logo Sheila Mainwaring
1937 - 2020

Sheila's mum told her she had been born in 'North Worcestershire', her posh way of saying 'South Black Country'.  Dad was a tool-maker, a craft admired by all engineers.  Sheila was their only child.  The war effort sent him to Chichester on the south coast, where Sheila did well at school.  She continued studies to qualify as a librarian.  Dad was proud, but mum worried, when Sheila took a post as assistant librarian at Dorchester.

In Dorset, she met Daphne, and they went out together to folk clubs and dances all over the county.  Sheila found she easily remembered the steps and figures of dances, and became a guest caller at local ceilidhs.  In working her way up the library service, she also, piecemeal, shifted north, back to the Black Country and then to Wellington in Shropshire.  All this time, her reputation as a caller grew.

She met Bill Rutter and became involved in converting the grounds of Halsway Manor from a bramble wilderness to today's gracious gardens.  As one of "Bill's Babes", she also helped to establish Sidmouth as England's foremost folk festival.

She bought a house in Wellington, and carried on living there after her work was transferred to the County Library in Shrewsbury.  Despite the responsibilities of her post, she gave all her spare energy and time to folk dancing, including the morris.  She danced out with Shrewsbury Lasses for many years, and was a regular caller for many local clubs and bands.  For a long time she was the favourite caller at the fortnightly public ceilidhs run by the Peeping Tom band in Coventry.  These were tremendous nights: a big, airy hall packed with dancers of all ages, filled with punchy music and squeals of delight.  And supervising the pandemonium was Sheila, pulling out American contras, jigs, reels, hornpipes, Playford numbers and novelty dances.  With a grin on her face and a pint of beer in her hand.  Majestic and magical.

At festivals, she hosted callers' workshops, passing on all she could to the following crop of callers, ever generous and encouraging.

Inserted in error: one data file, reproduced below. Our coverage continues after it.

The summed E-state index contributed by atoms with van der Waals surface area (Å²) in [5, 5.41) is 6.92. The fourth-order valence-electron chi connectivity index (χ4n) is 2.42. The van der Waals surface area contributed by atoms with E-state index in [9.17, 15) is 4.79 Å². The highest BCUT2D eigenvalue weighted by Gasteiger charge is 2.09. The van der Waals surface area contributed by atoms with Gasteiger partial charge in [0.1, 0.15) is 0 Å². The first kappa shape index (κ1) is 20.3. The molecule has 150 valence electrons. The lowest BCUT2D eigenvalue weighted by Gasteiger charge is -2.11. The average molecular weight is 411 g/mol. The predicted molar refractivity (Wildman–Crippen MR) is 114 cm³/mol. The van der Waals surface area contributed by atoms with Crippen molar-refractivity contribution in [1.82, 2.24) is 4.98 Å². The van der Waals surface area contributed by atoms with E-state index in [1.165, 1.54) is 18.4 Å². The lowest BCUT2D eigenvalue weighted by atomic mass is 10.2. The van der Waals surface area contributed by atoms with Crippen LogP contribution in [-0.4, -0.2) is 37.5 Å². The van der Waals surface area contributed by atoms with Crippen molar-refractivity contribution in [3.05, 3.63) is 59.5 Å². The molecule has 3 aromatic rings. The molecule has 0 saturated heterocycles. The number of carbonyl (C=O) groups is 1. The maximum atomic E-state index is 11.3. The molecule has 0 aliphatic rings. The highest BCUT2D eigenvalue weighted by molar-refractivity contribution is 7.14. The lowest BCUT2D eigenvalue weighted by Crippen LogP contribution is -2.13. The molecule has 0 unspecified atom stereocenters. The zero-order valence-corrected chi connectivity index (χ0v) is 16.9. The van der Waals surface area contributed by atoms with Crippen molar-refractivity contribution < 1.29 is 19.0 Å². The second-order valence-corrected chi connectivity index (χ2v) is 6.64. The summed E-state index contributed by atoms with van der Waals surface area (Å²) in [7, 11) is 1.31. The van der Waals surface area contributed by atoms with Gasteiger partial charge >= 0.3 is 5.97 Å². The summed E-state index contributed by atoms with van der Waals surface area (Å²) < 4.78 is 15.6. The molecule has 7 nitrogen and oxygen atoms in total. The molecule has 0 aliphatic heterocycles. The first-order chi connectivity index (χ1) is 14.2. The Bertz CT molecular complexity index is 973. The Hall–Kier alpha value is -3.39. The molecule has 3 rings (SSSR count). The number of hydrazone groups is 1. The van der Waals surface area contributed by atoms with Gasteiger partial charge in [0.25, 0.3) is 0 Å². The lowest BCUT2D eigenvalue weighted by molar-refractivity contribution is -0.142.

Sheila also had a talent for organising.  Near Wellington, she helped found an event called All Around the Wrekin, largely aimed at youngsters.  She was on the committee when Bridgnorth festival was started (this later migrated to Shrewsbury).  For a decade or so, as Director of Dance at Sidmouth, she booked the morris, dance bands and callers.  Warwick and Bromyard used her in similar fashion.

Playing in the band behind Sheila was always a good night out - often a hoot.  'Shi-Shi' took a ribbing with the best, all the while keeping the dance flowing.

Even at home, the energy flowed.  Sheila started and built up Shreds and Patches, a magazine aimed at Shropshire and surrounds, covering all things folky.  We ended up with over 700 subscribers.  Initially, the Post Office would take our envelopes, sorted by weight, and frank them.  Then, one day while it was experimenting with the 'Consignia' moniker, we turned up with our boxes of envelopes, only to be told they couldn't do that any more.  The staff were as mystified as we were.  Sheila wrote out a cheque and sent me round to the Post Office counter, where I caused a memorable flap by asking for £600-worth of second-class stamps.  Sheila had that type of decisive pragmatism (and, I suspect, a vicious streak in her sense of humour, when it came to dealing with bureaucracy).

Bleary-eyed, I turned up the next morning, and over the self-same counter shovelled the self-same envelopes, all now with stamps on them.  I had sent Shi to bed before midnight.

Seven years before the end, Sheila's mobility began to decline.  Through her final lustrum, intellect dwindled.  Sheila had gone.  On the 11th of July, her body failed.

Wednesday, July 22nd was a lovely day.  22 of us braved the Covid restrictions to watch Sheila lowered, all ship-shape and Bristol-fashion, into the earth.  The song she asked for was sung, the fiddle played Da Slockit Light as she had instructed.  It was still a lovely day.

Today, as I write, the world has somehow lost a glint or sparkle.

I treasure the image of Sheila, grinning widely, bouncing round the stage with a mic in one hand and a pint mug in the other.  If the same vision comes to you, take comfort ...

In the coffin I placed, at her right hand, a pint glass tankard, engraved with the EFDSS logo and these words -

Sheila Ann Mainwaring
Morris Dancer
Folk Dance Caller
Shropshire County
Music Librarian
1937 - 2020

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